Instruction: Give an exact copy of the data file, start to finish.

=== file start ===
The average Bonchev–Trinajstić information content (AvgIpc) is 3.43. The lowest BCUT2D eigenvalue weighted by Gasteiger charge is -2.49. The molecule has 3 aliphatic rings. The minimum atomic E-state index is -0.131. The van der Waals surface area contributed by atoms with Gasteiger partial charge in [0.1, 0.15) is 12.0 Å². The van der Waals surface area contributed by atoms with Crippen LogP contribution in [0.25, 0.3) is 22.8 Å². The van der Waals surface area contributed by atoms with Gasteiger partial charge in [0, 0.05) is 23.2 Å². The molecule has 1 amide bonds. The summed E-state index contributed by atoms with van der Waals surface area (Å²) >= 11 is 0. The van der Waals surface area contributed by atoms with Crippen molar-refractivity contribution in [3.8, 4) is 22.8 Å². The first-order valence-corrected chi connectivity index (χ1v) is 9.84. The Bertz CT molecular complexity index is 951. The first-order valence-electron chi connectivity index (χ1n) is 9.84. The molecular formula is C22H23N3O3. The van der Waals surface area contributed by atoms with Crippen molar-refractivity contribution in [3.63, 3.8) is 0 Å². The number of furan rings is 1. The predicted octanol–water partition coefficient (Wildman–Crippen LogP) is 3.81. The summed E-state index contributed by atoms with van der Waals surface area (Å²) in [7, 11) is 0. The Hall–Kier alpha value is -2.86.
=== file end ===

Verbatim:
The average Bonchev–Trinajstić information content (AvgIpc) is 3.43. The lowest BCUT2D eigenvalue weighted by Gasteiger charge is -2.49. The molecule has 3 aliphatic rings. The minimum atomic E-state index is -0.131. The van der Waals surface area contributed by atoms with Gasteiger partial charge in [0.1, 0.15) is 12.0 Å². The van der Waals surface area contributed by atoms with Crippen LogP contribution in [0.25, 0.3) is 22.8 Å². The van der Waals surface area contributed by atoms with Gasteiger partial charge in [0, 0.05) is 23.2 Å². The molecule has 1 amide bonds. The summed E-state index contributed by atoms with van der Waals surface area (Å²) >= 11 is 0. The van der Waals surface area contributed by atoms with Crippen molar-refractivity contribution in [3.8, 4) is 22.8 Å². The first-order valence-corrected chi connectivity index (χ1v) is 9.84. The Bertz CT molecular complexity index is 951. The first-order valence-electron chi connectivity index (χ1n) is 9.84. The molecular formula is C22H23N3O3. The van der Waals surface area contributed by atoms with Crippen molar-refractivity contribution in [3.63, 3.8) is 0 Å². The number of furan rings is 1. The predicted octanol–water partition coefficient (Wildman–Crippen LogP) is 3.81. The summed E-state index contributed by atoms with van der Waals surface area (Å²) in [7, 11) is 0. The Hall–Kier alpha value is -2.86.